Maria Palaiologina, Queen of Serbia

Summary


Maria Palaiologina
Queen consort of Serbia
Tenure1324–1331
Died7 April 1355
Burial
SpouseStephen Uroš III Dečanski of Serbia
IssueSimeon Uroš, Jelena Nemanjić Šubić, Theodora Nemanjić
HousePalaiologos
FatherJohn Palaiologos
MotherIrene Metochitissa
ReligionEastern Orthodoxy

Maria Palaiologina (Serbian: Марија Палеолог / Marija Paleolog) was the Queen consort of Stephen Uroš III Dečanski of Serbia (1324–1331). She was the daughter of panhypersebastos John Palaiologos, and great-niece of Emperor Andronikos II Palaiologos (r. 1282–1328). Her maternal grandfather was megas logothetēs Theodore Metochites.

Her father was the governor of Thessaloniki in the early 1320s. Stephen Uroš III had earlier been married to Theodora of Bulgaria, but the marriage ended in with Theodora's death on 20 December 1322. Uroš III then married Maria in 1324. The royal couple's marriage lasted until her husband's death. Stephen Uroš III was defeated by his son Stephen Uroš IV Dušan (from the marriage with Theodora) in 1331, and shortly thereafter died in Zvečan (1332).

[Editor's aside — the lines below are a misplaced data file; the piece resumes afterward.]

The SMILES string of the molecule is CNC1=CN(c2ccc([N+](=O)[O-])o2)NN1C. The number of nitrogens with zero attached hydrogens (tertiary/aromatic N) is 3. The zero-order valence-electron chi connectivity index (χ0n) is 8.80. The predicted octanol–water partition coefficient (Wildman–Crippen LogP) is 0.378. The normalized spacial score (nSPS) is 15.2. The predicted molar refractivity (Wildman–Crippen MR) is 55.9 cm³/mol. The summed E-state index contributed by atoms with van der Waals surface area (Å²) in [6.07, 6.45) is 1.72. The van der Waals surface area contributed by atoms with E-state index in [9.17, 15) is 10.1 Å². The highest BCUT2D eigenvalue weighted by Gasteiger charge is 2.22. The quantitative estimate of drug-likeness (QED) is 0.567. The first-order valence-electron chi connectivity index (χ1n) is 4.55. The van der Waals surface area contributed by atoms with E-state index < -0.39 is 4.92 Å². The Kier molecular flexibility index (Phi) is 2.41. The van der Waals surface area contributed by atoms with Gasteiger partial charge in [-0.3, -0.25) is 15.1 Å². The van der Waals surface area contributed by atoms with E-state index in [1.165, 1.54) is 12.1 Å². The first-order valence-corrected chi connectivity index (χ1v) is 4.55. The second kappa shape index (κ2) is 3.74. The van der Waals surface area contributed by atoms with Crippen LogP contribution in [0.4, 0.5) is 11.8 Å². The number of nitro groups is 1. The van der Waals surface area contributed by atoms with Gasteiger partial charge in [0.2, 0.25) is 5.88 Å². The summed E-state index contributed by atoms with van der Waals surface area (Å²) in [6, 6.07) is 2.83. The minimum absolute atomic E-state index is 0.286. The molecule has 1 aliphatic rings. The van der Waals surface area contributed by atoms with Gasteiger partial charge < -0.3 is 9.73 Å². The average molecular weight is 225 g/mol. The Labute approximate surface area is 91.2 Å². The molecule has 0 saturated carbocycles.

The relation between the father and son had been bad, the usurpation was incited by the "younger" nobility. Maria tried to assert the throne for her son Simeon Uroš, through Byzantine aid, but this was unsuccessful. Dušan the Mighty did not harm their family, Maria took monastic vows as Marta, and in 1348, Simeon became a governor of the southern provinces of the Serbian Empire. Maria died on April 7, 1355, and was buried in Skopje. A brief account of her turbulent life inscribed on her gravestone is attributed to her.[1]

Family

She had one son and two daughters by her marriage with Stephen Uroš III:

Ancestry

See also

Royal titles
Preceded by
Theodora Smilets
Queen consort of Serbia
1324–1331
Succeeded by
Jelena Sratsimirova

References

  1. ^ Hawkesworth, Celia (January 2000). Voices in the Shadows: Women and Verbal Art in Serbia and Bosnia. ISBN 9789639116627.

Sources

  • Fine, John Van Antwerp (1994). The Late Medieval Balkans: A Critical Survey from the Late Twelfth Century to the Ottoman Conquest. University of Michigan Press. ISBN 978-0-472-08260-5.